How Can We Stop Our Essex Pubs Closing Down?

The Prince of Wales, Inworth

The Prince of Wales, Inworth

Stop The Death Of The Pub

Our pubs are closing at an alarming rate; it has recently been suggested that 4 pubs a day are shutting down. What can we do to stop this epidemic?

The latest studies from the Campaign for Real Ale (CAMRA) suggest that a staggering 29 pubs a week are shutting down. This is the equivalent of losing four pubs a day. Though there are still around 48,000 pubs in England, around 29,000 have now been closed. This equates to an epidemic of lost pubs. The repercussions are many: lost livelihoods, the creeping influence of developers, the destruction of historic buildings and the loss of community space.

Essex has lost many wonderful pubs over the years, some of our favourite lost pubs include the Sportsman’s Arms in Nounsley, The Mashbury Fox, Queen’s Head in Purleigh, Prince of Wales in Inworth (now The Red Dog Cafe), and the Wheatsheaf in Rettendon. The Lost Pubs Project lists hundreds in Essex. Chelmsford alone has lost 24 pubs.

Why are pubs closing down?

There are many reasons behind this haemorrhaging of pubs in Britain. In the wake of the recession, many cut down on going out to pubs. They instead opted to buy alcohol from the supermarket, where it is often far cheaper with a range of attractive offers.

The smoking ban has also had an impact, especially in the winter, when smokers do not wish to stand in the cold to enjoy a cigarette. Amongst the young, pubs are also less popular than they once were. Some look to social media to explain this, arguing that young people no longer feel such a need to go to pubs when they can easily communicate on Facebook or Snapchat.

Developers

Perhaps the biggest villain in this story, though, is the developer. Pubs are often seen as soft targets for property developers, as they tend to come with permitted development rights. These rights mean that the law allows many pubs to be redeveloped for residential use without obtaining new planning permission first. This has led to many pubs being turned into expensive flats; especially in London where there is a property deficit and prices are sky-high.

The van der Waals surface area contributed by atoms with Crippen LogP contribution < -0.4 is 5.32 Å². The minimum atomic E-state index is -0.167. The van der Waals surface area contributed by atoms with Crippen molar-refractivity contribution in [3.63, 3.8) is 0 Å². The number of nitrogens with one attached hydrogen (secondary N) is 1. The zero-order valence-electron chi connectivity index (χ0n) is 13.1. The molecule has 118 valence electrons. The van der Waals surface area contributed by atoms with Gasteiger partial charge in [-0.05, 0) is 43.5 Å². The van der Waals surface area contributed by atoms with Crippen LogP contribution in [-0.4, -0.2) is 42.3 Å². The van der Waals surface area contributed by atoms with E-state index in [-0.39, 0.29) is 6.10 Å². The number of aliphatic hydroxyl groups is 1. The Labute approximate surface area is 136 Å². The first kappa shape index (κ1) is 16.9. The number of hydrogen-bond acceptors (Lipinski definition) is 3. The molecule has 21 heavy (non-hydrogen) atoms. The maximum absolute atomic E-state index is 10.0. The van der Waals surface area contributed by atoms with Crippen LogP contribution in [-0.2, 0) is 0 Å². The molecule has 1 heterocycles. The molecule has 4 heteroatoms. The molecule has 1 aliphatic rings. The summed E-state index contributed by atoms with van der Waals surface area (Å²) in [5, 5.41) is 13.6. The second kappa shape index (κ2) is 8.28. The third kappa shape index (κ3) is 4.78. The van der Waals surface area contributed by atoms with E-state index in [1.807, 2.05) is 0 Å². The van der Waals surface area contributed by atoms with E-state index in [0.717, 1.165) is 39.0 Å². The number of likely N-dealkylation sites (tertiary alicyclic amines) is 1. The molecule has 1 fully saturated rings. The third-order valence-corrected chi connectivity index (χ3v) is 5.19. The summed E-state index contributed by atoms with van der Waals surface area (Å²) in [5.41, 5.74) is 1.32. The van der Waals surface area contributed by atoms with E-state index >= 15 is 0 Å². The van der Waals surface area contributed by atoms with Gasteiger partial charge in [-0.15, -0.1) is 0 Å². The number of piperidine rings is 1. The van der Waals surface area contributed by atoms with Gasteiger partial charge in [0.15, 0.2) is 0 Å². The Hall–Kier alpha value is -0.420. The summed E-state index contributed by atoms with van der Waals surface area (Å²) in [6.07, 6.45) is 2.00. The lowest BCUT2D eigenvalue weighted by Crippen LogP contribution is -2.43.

What can be done to save pubs?

Despite the threat of closure, the good news is that much can be done to save pubs. Landlords and dedicated locals can club together and take various steps to save their local.

List your pub as an Asset of Community Value

If your pub is being threatened with closure, then the first step would be to list it as an Asset of Community Value (ACV). Such a listing will protect it from demolition or change of use, meaning that it will wreak havoc with the plans of any potential investors.

Form a Co-operative

There are several pubs in the UK that have been taken over by co-operatives of locals, eager to save their pubs. This is especially true in rural villages, where pubs tend to be at the heart of a community. There are various ways this can be executed – either through locals taking out a lease, or raising the capital to purchase the building. This is sometimes achieved through the sale of shares. Although such action can be complicated, it has proved successful for many groups of locals around the country.

Insure your pub

If you own a pub, then it is possible to take out insurance to protect your building and its contents should you be under threat. It can also provide legal protection under such circumstances, also covering your business income should you be unable to trade.

The bottom line is, pubs need local support. So, head to you local for a few drinks this weekend, enter their pub quiz, go along and see a band play an enjoy their summer BBQs. Don’t take your local pub for granted, as it might not be there when you want it come summer.

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